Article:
Friday, February 10, 2017

If You Want To Preserve Heritage Livestock and Horses You Must

...learn some important lessons and it is best to understand them from the beginning.

1. Don't expect others to share your interest in the animals. Don't expect society at large to care that you are working to preserve something that you consider vital for future generations. Don't expect them to understand why what you are doing matters. Focus 100% of your energy in finding the handful of people who care and understand and give those people the opportunity to learn and to develop the same interest in the animals that you have.

2. Don't expect to get rich off of your hard work. In fact, you should expect to loose a fortune. If you are thinking about doing this to get rich, look elsewhere. This is a calling, a service to future generations, not a way to pad one's bank account.

3. Don't expect to be immortal. You are going to die and when you do it is important to know that you have created a fire in others to take up where you left off, both in the broader sense of willingness to carry on  the fight for preservation but in the the narrow sense of knowing, with certainty, who is going to feed the animals the morning after the funeral.

4. Don't begin this endeavor if you are a restless soul whose life has involved drifting from one thing to the next. It is easy to acquire a herd on a whim. it is nearly impossible to sell a herd on a whim.

5. Don't take on this task if you do not know who you are. If you crave the approval of everyone around you take on another venture. This is not a task for those who the wind blows from here to there. It is not even a task for those who are willing to sail into the wind. This is a job for people who realize that there will be times when they will simply have to cause the wind to blow all by themselves.

6. Don't take on this task if you think that you matter more than the preservation of the animals. If you are looking for fame, recognition and appreciation for your efforts at preservation your ego will cause you to be nothing but an impediment to preservationists who are trying to get the job done for the right reasons.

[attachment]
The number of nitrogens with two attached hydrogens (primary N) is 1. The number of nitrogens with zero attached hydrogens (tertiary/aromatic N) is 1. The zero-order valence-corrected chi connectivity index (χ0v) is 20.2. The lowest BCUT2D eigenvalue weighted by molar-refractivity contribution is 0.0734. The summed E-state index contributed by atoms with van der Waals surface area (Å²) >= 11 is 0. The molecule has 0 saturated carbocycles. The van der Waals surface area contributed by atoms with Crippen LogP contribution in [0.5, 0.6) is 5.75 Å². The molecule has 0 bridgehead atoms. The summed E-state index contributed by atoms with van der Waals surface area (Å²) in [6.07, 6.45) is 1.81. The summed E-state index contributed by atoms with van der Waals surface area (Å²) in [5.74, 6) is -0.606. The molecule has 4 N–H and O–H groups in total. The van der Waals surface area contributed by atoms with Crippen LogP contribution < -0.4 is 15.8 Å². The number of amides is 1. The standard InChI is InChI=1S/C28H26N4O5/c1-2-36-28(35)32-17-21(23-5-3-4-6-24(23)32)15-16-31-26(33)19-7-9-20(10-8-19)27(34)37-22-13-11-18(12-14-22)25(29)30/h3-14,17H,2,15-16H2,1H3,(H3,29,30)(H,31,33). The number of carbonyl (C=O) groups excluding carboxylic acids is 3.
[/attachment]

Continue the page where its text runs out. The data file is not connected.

7. Don't be afraid to highlight the differences between the animals that you seek to preserve and other animals, but don't be a schismatic trouble maker who is as driven to prove the inferiority of other strains as you are to demonstrate the virtues of your strain of livestock or poultry.

8. Don't be divisive. There are only a handful of serious preservationists in this nation. They already have enough to do without having to work to put out the fires that you would create among them.

9. Don't be blind to math. No one should understand the importance of numbers more than a rare breeds preservationist. We need to increase our numbers, work together and become part of larger groups. Any fool can split off and go fail on their own. It takes wisdom to build coalitions and to work with others.

10. Don't get on social media when you are angry, misinformed or half informed. The computer is both our greatest tool to promote preservation and the greatest threat that we have to cooperative preservation.

Have a goal that matters to you without being centered on you. It is best if that goal can be achieved in dark anonymity.

My goal is simple.

If 500 years from now some of the dust that a little girl brushes from the mane of her Colonial Spanish horse, of whatever strain, contains just a minute bit of my ashes, then it will all have been worth it.

1 comment:

Dianne W said...

There is a lot of wisdom here.